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Discussion in 'MacBook Pro' started by HighEndMac, Aug 1, 2012.
So now that you can configure the new rMBP whats the best set-up? (For the money)
Whats the best?
Well obviously it will be the maxed out settings.
But is the performance worth the money?
The CPU bump from 2.6 to 2.7 is not worth it.
Rather waste of money.
The notion of best value has to be taken in the context of each users's needs and their budget. So the best value conclusions will be very personal.
As a photographer I need the 768SSD to avoid carrying a stack of external drives on multiple week-long field trips. So for me a maxed out rMBP is a no brainer. It becomes the new desktop when I am home.
I think 2.6/16/512 is the best for the money.
2.3/8/256 best value for money. SSD upgrades are incredibly expensive, and RAM isn't exactly cheap either. Not even sure why there is a 2.6 to 2.7 upgrade too.
Dude i also do not know why they have a 2.7 upgrade from 2.6, I guess you really need to know computers to get it.
Does anyone know?
The new options prompted me to upgrade my order. Interestingly, I am now getting a 2.6/16/512 but I upgraded the base 2.3/8/256 instead of taking the base 126.96.36.1992 and I am saving $60.
I guess you could say that extra $60 is what enticed me. Now I have to wait longer which is a bummer but I think it's the right decision. I now feel good about the 512GB hard drive.
You only saved $60 USD? For $60 more i def would get the 2.6/16/512, are you crazy?
This can't be right, only a $60 dif????
or are you talking about upgrading the 2.3 model is $60 cheaper than the base 2.6 model? that can't be right. The same computer for less money?
I just looked at the upgrade prices too and it's +£100 to go from 2.3 to 2.6 (some might say fair enough), but then +£240 to go from 2.6 to 2.7 ?! If I was a millionaire I would go for it, whatever, but in realistic circumstances I couldn't rationalise that 240 quid for an almost definitely unnoticeable change.
I think he's saying that's what he chose, only it was 60$ cheaper when upgrading the base model to 2.6/16/512 than taking the pre-configured 2.6/16/512 model.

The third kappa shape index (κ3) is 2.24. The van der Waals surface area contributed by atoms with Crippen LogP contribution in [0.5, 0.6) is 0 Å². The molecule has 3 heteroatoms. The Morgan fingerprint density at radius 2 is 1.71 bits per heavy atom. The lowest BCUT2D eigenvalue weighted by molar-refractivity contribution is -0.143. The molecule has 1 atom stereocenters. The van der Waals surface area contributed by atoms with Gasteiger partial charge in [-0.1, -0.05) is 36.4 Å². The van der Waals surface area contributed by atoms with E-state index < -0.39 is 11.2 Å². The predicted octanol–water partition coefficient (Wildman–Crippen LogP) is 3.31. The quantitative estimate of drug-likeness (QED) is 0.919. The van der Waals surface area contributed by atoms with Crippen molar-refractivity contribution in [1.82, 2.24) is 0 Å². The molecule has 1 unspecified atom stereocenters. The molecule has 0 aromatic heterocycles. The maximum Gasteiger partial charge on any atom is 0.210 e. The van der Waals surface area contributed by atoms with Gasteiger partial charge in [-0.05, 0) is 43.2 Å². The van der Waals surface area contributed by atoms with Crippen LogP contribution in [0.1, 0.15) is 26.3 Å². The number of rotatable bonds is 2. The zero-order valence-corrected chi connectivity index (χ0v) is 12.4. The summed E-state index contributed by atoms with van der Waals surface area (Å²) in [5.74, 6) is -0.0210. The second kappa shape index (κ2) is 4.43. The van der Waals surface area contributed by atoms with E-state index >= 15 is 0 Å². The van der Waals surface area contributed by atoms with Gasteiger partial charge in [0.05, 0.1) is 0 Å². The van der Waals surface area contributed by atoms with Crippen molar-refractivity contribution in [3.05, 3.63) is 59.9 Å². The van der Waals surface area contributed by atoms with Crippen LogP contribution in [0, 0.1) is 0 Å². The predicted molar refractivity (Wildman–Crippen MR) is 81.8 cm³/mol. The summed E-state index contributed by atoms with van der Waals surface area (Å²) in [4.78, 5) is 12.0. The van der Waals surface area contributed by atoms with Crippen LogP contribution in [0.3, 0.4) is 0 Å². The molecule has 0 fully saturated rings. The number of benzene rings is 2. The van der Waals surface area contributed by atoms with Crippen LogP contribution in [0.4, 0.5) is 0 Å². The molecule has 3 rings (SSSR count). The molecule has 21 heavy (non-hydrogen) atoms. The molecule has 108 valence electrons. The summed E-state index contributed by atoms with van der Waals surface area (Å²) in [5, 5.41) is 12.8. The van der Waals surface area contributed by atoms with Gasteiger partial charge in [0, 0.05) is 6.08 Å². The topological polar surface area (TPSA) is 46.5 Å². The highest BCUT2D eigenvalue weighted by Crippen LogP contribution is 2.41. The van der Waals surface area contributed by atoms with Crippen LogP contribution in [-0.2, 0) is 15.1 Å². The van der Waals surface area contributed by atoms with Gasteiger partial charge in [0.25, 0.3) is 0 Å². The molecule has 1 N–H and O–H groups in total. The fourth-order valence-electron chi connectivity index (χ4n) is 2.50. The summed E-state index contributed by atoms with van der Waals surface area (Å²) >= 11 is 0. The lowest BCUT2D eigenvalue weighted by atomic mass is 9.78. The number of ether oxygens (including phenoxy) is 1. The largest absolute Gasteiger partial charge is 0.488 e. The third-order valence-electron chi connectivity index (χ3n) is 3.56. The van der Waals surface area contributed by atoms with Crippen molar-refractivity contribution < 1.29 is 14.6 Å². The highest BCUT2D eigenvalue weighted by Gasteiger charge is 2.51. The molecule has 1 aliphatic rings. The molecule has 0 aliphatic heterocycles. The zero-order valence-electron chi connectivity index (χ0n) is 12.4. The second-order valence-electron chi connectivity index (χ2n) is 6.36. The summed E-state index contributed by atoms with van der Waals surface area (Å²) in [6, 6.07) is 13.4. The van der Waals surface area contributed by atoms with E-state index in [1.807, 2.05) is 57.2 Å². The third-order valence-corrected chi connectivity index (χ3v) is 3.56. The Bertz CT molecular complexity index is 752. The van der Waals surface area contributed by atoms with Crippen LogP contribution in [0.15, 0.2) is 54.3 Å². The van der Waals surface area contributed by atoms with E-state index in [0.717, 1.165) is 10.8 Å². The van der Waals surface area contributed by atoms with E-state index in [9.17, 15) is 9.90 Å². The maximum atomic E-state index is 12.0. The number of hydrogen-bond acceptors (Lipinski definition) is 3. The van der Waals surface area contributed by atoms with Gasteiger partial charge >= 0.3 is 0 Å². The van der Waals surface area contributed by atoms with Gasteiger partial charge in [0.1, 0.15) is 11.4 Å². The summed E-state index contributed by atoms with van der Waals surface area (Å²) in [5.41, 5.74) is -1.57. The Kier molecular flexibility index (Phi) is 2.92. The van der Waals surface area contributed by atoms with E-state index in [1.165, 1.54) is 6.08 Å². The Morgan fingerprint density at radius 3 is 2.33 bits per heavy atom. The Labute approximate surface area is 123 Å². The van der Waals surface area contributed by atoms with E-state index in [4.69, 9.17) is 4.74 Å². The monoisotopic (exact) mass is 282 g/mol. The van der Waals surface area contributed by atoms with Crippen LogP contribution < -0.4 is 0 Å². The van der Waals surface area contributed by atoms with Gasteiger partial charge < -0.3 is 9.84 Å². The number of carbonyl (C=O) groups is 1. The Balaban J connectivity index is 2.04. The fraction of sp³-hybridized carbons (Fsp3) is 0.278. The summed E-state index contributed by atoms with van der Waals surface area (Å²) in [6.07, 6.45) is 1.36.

Another proof that all of this is probably just a bug.
It must be...
Yes. This. It probably is a bug but when I compared the part numbers were different.
Z0MK vs. Z0ML
Same set up as i have now 2.3, 8, 256 as i will without doubt swap it out for the Haswell machine next year, and the base models aways hold the best return. If i decide to keep the 2012 Retina as a secondary and let go of my high tier Late 2011, equally I dont need the system to be overly specified.
As Apple and Intel are "shifting gears" faster with the technology rollout`s I have shifted from my old strategy of buying a High Tier 15" MBP and running it for 4 years plus to buying the base model and swapping out 12-18 months and taking advantage of the new technology sooner. If I see the hardware being pushed I simply will incrementally upgrade upgrade on next cycle.
Really? Didn't they say the same thing about the Ivy vs the Sandy, something better is always around the corner....
It's all about what works best for each individual user. Buying more than you need, is just as poor of a choice, than buying less than you need.
It's all about taking the time to review ones specific usage, evaluate what Apple offers, and selecting the appropriate configuration for you.
For the money, 2.3/8/512 would probably meet the needs of 95% of the MBP users for the next few years. Although I would've been tempted by 2.3, I probably would've went with my same setup of 2.6/16/512.
2.7 has 8MB of L3 cache vs the 6MB on the 2.6. It may make it worth more than the 2.3 vs 2.6 depending on how badly you need the extra cache.
Not sure of raw processor prices, so I can't help you on whether Apple's actually paying that much more for it.